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Promoting Irish Culture and History from Little Rock, Arkansas, USA


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Birth of William Maginn, Journalist & Writer

william-maginnWilliam Maginn, journalist and miscellaneous writer, is born in Cork on July 10, 1794.

Maginn becomes a contributor to Blackwood’s Magazine and, after moving to London in 1824, becomes for a few months in 1826 the Paris correspondent to The Representative, a paper started by John Murray, the publisher. When its short career is run, he helps to found in 1827 the ultra Tory Standard, a newspaper that he edits along with a fellow graduate of Trinity College, Dublin, Stanley Lees Giffard. He also writes for the more scandalous Sunday paper, The Age.

In 1830 Maginn instigates and becomes one of the leading supporters of Fraser’s Magazine. His Homeric Ballads, much praised by contemporary critics, are published in Fraser’s between 1839 and 1842. In 1837, Bentley’s Miscellany is launched, with Charles Dickens as editor, and Maginn writes the prologue and contributes over the next several years a series of “Shakespeare Papers” that examine characters in counter-intuitive fashion. From “The Man in the Bell” (Blackwood’s, 1821) through “Welch Rabbits” (Bentley’s, 1842) Maginn is an occasional though skillful writer of short fiction and tales. His only novel, Whitehall (1827) pretends to be a historical novel set in 1820s England written in the year 2227. It is a droll spoof of the vogue for historical novels as well as the contemporary political scene.

In 1836, Maginn fights a duel with Grantley Berkeley, a member of Parliament. Berkeley had brutally assaulted magazine publisher James Fraser over a review Maginn wrote of Berkeley’s novel Berkeley Castle, and Maginn calls him out. Three rounds are fired but no one is struck.

One of the most brilliant periodical writers of his time, Maginn leaves little permanent work behind him. In his later years, his intemperate habits land him in debtor’s prison. When he emerges through the grace of the Insolvent Debtor’s Act he is in an advanced stage of tuberculosis. He writes until the end, including in the first volume of Punch, but he dies in extreme poverty in Walton-on-Thames, London on August 21, 1842, survived by his wife Ellen, and daughters Annie and Ellen, and son John. His nephew Francis Maginn, who is deaf, is a co-founder of the British Deaf and Dumb Association, now called the British Deaf Association (BDA).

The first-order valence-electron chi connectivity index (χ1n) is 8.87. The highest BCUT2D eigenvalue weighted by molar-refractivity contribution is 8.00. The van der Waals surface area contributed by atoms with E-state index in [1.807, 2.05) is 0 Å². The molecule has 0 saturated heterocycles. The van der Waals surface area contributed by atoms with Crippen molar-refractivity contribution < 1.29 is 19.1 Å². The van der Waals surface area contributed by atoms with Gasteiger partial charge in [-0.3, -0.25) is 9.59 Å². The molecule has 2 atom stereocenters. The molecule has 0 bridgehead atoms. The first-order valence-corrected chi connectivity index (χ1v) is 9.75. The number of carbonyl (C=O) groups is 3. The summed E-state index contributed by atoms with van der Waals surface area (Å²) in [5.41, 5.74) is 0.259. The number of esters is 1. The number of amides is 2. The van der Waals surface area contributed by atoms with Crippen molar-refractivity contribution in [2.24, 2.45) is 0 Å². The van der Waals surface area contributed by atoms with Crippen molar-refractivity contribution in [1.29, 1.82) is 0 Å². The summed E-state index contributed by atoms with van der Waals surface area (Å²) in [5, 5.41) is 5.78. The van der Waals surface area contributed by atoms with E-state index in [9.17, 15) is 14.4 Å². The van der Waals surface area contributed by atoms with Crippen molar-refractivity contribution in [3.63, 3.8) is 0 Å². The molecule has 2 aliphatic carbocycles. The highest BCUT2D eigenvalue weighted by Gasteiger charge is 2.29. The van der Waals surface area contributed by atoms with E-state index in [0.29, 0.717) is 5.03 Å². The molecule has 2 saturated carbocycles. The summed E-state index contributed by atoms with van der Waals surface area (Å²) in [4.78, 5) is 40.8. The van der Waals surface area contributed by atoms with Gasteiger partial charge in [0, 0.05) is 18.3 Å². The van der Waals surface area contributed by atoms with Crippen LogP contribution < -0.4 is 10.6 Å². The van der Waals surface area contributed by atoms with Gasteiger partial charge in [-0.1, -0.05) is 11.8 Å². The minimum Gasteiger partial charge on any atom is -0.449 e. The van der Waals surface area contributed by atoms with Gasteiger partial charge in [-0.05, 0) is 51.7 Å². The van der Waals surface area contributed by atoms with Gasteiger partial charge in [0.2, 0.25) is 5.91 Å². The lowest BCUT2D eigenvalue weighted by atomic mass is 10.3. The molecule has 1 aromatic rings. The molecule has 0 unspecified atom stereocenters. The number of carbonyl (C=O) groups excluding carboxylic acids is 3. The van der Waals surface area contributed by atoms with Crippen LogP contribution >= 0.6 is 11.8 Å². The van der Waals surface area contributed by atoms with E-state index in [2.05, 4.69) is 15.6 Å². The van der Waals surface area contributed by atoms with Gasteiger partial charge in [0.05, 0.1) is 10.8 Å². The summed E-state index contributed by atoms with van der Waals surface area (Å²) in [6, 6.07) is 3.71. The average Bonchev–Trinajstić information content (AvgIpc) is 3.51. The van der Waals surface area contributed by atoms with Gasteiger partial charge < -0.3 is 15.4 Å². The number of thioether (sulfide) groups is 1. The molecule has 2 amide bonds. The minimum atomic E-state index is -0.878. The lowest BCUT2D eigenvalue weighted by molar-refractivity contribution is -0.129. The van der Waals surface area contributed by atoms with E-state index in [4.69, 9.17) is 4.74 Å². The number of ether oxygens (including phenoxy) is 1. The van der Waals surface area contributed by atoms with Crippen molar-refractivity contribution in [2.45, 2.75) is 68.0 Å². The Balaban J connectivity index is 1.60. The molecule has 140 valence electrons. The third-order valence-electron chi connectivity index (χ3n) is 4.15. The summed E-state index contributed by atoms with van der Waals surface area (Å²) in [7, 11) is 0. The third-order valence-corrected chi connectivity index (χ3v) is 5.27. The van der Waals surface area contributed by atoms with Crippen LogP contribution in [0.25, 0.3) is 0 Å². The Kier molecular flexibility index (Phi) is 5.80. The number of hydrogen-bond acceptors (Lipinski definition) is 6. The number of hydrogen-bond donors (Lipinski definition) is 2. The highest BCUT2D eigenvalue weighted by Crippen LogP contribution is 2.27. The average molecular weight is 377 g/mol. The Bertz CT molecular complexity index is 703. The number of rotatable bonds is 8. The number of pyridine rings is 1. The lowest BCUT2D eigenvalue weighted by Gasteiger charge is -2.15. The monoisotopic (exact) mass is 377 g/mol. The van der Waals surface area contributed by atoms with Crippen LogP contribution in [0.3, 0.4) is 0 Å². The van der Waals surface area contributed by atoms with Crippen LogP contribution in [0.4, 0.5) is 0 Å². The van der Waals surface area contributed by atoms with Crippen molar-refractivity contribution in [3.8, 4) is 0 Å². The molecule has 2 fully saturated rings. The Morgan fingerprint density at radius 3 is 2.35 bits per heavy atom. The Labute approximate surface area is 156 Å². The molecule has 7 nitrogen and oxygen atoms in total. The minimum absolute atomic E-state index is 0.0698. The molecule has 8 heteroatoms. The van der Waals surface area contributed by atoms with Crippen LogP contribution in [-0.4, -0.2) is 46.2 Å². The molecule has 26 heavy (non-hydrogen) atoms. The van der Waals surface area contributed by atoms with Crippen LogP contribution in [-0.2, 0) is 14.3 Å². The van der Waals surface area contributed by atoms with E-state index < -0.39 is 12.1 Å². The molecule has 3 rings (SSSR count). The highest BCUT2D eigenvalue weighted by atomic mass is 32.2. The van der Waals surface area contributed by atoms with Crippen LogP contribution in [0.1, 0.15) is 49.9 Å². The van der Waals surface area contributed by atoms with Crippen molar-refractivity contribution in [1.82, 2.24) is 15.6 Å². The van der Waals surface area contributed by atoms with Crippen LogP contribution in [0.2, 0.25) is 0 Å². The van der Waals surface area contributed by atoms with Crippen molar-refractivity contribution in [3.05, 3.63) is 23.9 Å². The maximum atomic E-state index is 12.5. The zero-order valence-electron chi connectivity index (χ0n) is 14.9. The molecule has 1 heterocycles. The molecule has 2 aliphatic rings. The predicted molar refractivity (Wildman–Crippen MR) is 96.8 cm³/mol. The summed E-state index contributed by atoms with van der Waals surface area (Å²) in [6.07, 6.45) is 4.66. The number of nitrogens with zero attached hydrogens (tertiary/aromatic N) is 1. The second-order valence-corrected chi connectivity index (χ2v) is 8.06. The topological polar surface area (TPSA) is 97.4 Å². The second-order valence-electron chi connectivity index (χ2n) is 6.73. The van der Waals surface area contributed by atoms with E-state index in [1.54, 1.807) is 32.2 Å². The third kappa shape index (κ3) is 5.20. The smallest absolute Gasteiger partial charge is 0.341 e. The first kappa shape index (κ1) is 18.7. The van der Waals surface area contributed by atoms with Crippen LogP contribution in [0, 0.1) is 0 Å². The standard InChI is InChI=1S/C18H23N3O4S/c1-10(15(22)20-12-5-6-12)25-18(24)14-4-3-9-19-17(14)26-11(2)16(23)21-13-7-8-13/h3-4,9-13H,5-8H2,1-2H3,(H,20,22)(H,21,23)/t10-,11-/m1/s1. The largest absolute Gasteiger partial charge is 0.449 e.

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Birth of Harry Furniss, Artist & Illustrator

harry-furnissHarry Furniss, artist and illustrator, is born in Wexford, County Wexford on March 26, 1854. His father is English and his mother Scottish, Furniss identifying himself as English. He is educated at Wesley College in Dublin.

Furniss’s first job as an illustrator is for the Illustrated Sporting and Dramatic News, and when it is purchased by the owner of The Illustrated London News he moves to that magazine. There he produces illustrations of social events such as the The Boat Race, Goodwood Racecourse and even the annual fancy dress ball at Brookwood Asylum, as well as acting as a special correspondent reporting on less pleasant aspects of life in contemporary England, such as the scandalous divorce trial of Lady Colin Campbell.

After some years Furniss moves to The Graphic, initially writing and illustrating a series of supplements titled “Life in Parliament,” and he comments that “from this time forward it would be difficult to name any illustrated paper with which I have not at sometime or other been connected.”

Furniss’s most famous humorous drawings are published in Punch, for which he starts working in 1880, and to which he contributes over 2,600 drawings. He leaves Punch in 1894 when its owners discover that he has sold one of his Punch drawings to Pears Soap for use in an advertising campaign.

He illustrates Lewis Carroll‘s novel Sylvie and Bruno in 1889 and Sylvie and Bruno Concluded in 1893. Carroll and Furniss sometimes produce both pictures and text simultaneously. Carroll exerts strong control over Furniss’s illustration, to such an extent that Furniss pretends to be out when Carroll calls at his home. After completing Sylvie and Bruno Concluded Furniss vows never to work for the author again. In 1890, he illustrates the Badminton Library‘s volume on Golf.

Upon leaving Punch, Furniss brings out his own humorous magazine, Lika Joko, but when this fails he moves to the United States where he works as a writer and actor in the fledgling film industry and where, in 1914, he pioneers the first animated cartoon film for Thomas Edison.

His two-volume autobiography, titled The Confessions of a Caricaturist is published in 1902, and a further volume of personal recollections and anecdotes, Harry Furniss At Home, is published in 1904.

Furniss writes and illustrates 29 books of his own, including Some Victorian Men and Some Victorian Women and illustrates 34 works by other authors, including the complete works of Charles Dickens and William Makepeace Thackeray. On some projects, like his illustrations for G. E. Farrow‘s Wallypug books, Furniss collaborates with his daughter, fellow artist Dorothy Furniss.

Harry Furniss dies on January 14, 1925 in London, England.